In my recent visit to Pakistan, I adopted an under priveleged house. Seeing that there were a lot of technology gadgets, some computers and a lot of interesting things from my childhood just lying in the attic, I thought of transferring these childhood amusements and things of learning to younger people. But I felt that that wasnt enough. To further this, I’ve decided to educate them on how to better use these technologies such as the computer, the internet, emails and how they can search various things on the www platform to broaden their knowledge base. I must say that I was overwhelmed by the number of people who showed their interest to learn. A great human potential just waiting to get an opportunity. As the saying goes,

“Teach a man to catch a fish, and he will never go hungry”…

This idea is not new to the region. India has been using the transfer of technology from the urban to the rural areas for a while now. And the success of this idea stems fromd the fact that as technology progresses, we find that we have a lot of things that we dont use in our daily lives. They are just stocked in our attics most of the time.

Since, I’m just beginning this project, it will be a while off before we can see some positive change, but I’m hoping that its a step in the right direction. Currently, I’m just hooking up various off the shelf components and rebuilding/refurbishing a 486 computer and trying to make it run using open source. I’ll post more details in my next blog regarding the hardware, software and price that one such computer unit cost me in rebuilding. In short, I want to make this as feasible as possible so that people have no issue in adopting such a model and hopefully, transferring their childhood toys and gadgets to the little children.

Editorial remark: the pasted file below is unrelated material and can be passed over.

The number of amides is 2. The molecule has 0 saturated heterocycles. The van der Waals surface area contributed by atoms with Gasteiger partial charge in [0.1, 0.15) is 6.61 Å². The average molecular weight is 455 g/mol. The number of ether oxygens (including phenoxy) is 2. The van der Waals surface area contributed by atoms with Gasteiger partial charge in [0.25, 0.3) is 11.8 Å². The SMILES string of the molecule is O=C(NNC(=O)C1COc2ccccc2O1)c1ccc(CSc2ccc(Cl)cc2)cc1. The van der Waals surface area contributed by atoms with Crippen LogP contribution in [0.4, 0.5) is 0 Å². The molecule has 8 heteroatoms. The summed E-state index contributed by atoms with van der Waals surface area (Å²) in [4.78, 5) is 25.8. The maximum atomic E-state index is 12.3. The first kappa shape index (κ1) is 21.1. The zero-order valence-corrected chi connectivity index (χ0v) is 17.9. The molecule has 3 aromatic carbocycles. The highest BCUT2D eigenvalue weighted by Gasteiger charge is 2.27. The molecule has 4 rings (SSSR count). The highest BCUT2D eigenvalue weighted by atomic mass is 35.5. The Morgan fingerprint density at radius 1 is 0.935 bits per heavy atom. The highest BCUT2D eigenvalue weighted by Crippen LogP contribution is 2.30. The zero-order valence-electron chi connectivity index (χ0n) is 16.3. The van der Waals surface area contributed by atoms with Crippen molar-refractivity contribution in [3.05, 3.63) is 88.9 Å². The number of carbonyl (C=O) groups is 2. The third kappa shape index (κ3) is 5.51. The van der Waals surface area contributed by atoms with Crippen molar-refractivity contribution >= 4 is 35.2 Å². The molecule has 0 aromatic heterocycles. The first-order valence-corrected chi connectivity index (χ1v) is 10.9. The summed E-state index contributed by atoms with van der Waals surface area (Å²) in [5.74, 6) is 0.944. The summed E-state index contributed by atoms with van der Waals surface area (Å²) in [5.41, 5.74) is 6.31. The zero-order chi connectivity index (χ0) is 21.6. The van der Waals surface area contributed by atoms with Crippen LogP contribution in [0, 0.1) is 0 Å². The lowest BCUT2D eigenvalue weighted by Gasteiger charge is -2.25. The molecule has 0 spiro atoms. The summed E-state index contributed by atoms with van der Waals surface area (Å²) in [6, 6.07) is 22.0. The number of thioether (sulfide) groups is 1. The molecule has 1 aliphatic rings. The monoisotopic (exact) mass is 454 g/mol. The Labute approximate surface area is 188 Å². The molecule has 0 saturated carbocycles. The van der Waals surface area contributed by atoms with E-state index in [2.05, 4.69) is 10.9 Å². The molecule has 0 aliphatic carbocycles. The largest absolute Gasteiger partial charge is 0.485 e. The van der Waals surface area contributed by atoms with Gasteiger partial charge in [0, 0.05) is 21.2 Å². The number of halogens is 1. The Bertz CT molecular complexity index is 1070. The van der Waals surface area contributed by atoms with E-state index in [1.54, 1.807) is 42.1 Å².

I hope through time, and through smaller numbers, we can gain momentum on this project. In the long run, I hope that through one house, we can adopt one whole village, and through one village, a greater part of the underpriveleged society. We can do a great service to people by becoming positive change agents. In effect, using technology to better peoples lives.

I’ll post more updates on this blog as Gilanis son uses the internet for the first time and creates his own email account to send his mail to the world wide web. His ‘hello world’ will be one small step for a kid, one giant leap for a village…

August 24, 2006 Posted by | Social steps.. | 2 Comments

—Big OHs and Macro discoveries…

Hello World. Blogging as a way of expression has fast picked up pace. I thought it would be fun to jump on the band wagon. I read in a ‘Readers Digest’ that 80 percent or more Americans feel like they should write a book. I guess this is true for all people around the world. That is why so many blogs are popping up around the internet. And what beter way of expressing oneself than to point-and-click, and put up a blog in under five minutes. And finding a medium and way of expression allowing the innate writer to wake up and be heard.

“From inconsistency we find uniformity, from chaos we discover rhythm…”

Like any aspiring author, I spent a bit of time to name the blog. Hence, an expression of form ‘daily ramblings’ came to mind. Coming up with Eurekas and light bulbs on the head is what has helped us create, discover, and invent out of seemingly useless and at times impossible ideas. In my spare time, I too love to sit around and think big. And after that spend hours and hours trying to bring my Frankensteins to life. Hence the motto,

“Give me a pen, paper, and a thinking seat, and I can design an intergalactic cruise ship”.

Well not exactly…but through this blog, I wish to approach technical issues from the social welfare and community service point of view. In addition, provide a nice feedback on various personal experiances and uses of technology in order to give people another view of the obvious…

More on this topic in a later post.

August 24, 2006 Posted by | Social steps.. | Leave a comment